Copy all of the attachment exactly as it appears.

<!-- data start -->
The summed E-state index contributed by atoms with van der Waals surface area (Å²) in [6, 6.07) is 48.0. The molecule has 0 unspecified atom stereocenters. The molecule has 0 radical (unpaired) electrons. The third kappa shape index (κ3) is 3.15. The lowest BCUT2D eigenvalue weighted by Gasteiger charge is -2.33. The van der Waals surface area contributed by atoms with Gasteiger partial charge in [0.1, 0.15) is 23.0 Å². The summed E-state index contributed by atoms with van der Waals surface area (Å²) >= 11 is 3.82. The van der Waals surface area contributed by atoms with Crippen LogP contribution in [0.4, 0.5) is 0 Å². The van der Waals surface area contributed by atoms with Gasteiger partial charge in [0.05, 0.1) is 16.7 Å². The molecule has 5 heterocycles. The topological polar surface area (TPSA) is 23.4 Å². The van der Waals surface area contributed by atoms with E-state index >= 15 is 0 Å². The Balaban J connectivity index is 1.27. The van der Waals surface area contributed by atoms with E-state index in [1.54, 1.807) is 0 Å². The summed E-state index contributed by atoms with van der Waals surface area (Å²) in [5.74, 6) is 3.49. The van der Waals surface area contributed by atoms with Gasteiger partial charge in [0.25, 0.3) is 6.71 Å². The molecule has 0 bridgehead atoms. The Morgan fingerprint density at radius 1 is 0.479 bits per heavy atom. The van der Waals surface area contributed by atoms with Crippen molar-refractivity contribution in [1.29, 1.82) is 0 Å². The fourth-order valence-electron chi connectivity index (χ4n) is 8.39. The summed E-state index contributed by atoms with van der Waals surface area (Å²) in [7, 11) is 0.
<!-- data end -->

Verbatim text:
The summed E-state index contributed by atoms with van der Waals surface area (Å²) in [6, 6.07) is 48.0. The molecule has 0 unspecified atom stereocenters. The molecule has 0 radical (unpaired) electrons. The third kappa shape index (κ3) is 3.15. The lowest BCUT2D eigenvalue weighted by Gasteiger charge is -2.33. The van der Waals surface area contributed by atoms with Gasteiger partial charge in [0.1, 0.15) is 23.0 Å². The summed E-state index contributed by atoms with van der Waals surface area (Å²) >= 11 is 3.82. The van der Waals surface area contributed by atoms with Crippen LogP contribution in [0.4, 0.5) is 0 Å². The van der Waals surface area contributed by atoms with Gasteiger partial charge in [0.05, 0.1) is 16.7 Å². The molecule has 5 heterocycles. The topological polar surface area (TPSA) is 23.4 Å². The van der Waals surface area contributed by atoms with E-state index >= 15 is 0 Å². The Balaban J connectivity index is 1.27. The van der Waals surface area contributed by atoms with E-state index in [1.54, 1.807) is 0 Å². The summed E-state index contributed by atoms with van der Waals surface area (Å²) in [5.74, 6) is 3.49. The van der Waals surface area contributed by atoms with Gasteiger partial charge in [0.25, 0.3) is 6.71 Å². The molecule has 0 bridgehead atoms. The Morgan fingerprint density at radius 1 is 0.479 bits per heavy atom. The van der Waals surface area contributed by atoms with Crippen molar-refractivity contribution in [1.29, 1.82) is 0 Å². The fourth-order valence-electron chi connectivity index (χ4n) is 8.39. The summed E-state index contributed by atoms with van der Waals surface area (Å²) in [7, 11) is 0.